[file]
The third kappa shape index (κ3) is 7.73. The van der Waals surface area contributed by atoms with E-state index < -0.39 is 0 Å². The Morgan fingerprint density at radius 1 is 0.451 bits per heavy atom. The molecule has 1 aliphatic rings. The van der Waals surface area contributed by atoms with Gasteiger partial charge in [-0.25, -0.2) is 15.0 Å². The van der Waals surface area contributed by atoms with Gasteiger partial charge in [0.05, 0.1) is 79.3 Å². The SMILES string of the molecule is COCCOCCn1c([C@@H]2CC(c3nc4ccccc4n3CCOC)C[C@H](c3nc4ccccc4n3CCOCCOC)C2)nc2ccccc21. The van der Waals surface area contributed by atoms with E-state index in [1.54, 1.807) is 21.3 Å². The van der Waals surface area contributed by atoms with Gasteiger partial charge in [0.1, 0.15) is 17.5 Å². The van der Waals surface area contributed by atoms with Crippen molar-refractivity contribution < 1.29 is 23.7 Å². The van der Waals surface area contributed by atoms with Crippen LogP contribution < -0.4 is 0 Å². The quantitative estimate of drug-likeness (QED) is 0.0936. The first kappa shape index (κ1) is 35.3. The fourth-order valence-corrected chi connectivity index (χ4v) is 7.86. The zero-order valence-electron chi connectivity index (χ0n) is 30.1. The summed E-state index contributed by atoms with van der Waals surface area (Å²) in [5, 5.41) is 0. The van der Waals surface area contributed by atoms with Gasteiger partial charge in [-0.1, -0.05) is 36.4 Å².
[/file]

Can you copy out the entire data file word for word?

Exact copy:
The third kappa shape index (κ3) is 7.73. The van der Waals surface area contributed by atoms with E-state index < -0.39 is 0 Å². The Morgan fingerprint density at radius 1 is 0.451 bits per heavy atom. The molecule has 1 aliphatic rings. The van der Waals surface area contributed by atoms with Gasteiger partial charge in [-0.25, -0.2) is 15.0 Å². The van der Waals surface area contributed by atoms with Gasteiger partial charge in [0.05, 0.1) is 79.3 Å². The SMILES string of the molecule is COCCOCCn1c([C@@H]2CC(c3nc4ccccc4n3CCOC)C[C@H](c3nc4ccccc4n3CCOCCOC)C2)nc2ccccc21. The van der Waals surface area contributed by atoms with E-state index in [1.54, 1.807) is 21.3 Å². The van der Waals surface area contributed by atoms with Gasteiger partial charge in [0.1, 0.15) is 17.5 Å². The van der Waals surface area contributed by atoms with Crippen molar-refractivity contribution < 1.29 is 23.7 Å². The van der Waals surface area contributed by atoms with Crippen LogP contribution < -0.4 is 0 Å². The quantitative estimate of drug-likeness (QED) is 0.0936. The first kappa shape index (κ1) is 35.3. The fourth-order valence-corrected chi connectivity index (χ4v) is 7.86. The zero-order valence-electron chi connectivity index (χ0n) is 30.1. The summed E-state index contributed by atoms with van der Waals surface area (Å²) in [5, 5.41) is 0. The van der Waals surface area contributed by atoms with Gasteiger partial charge in [-0.1, -0.05) is 36.4 Å².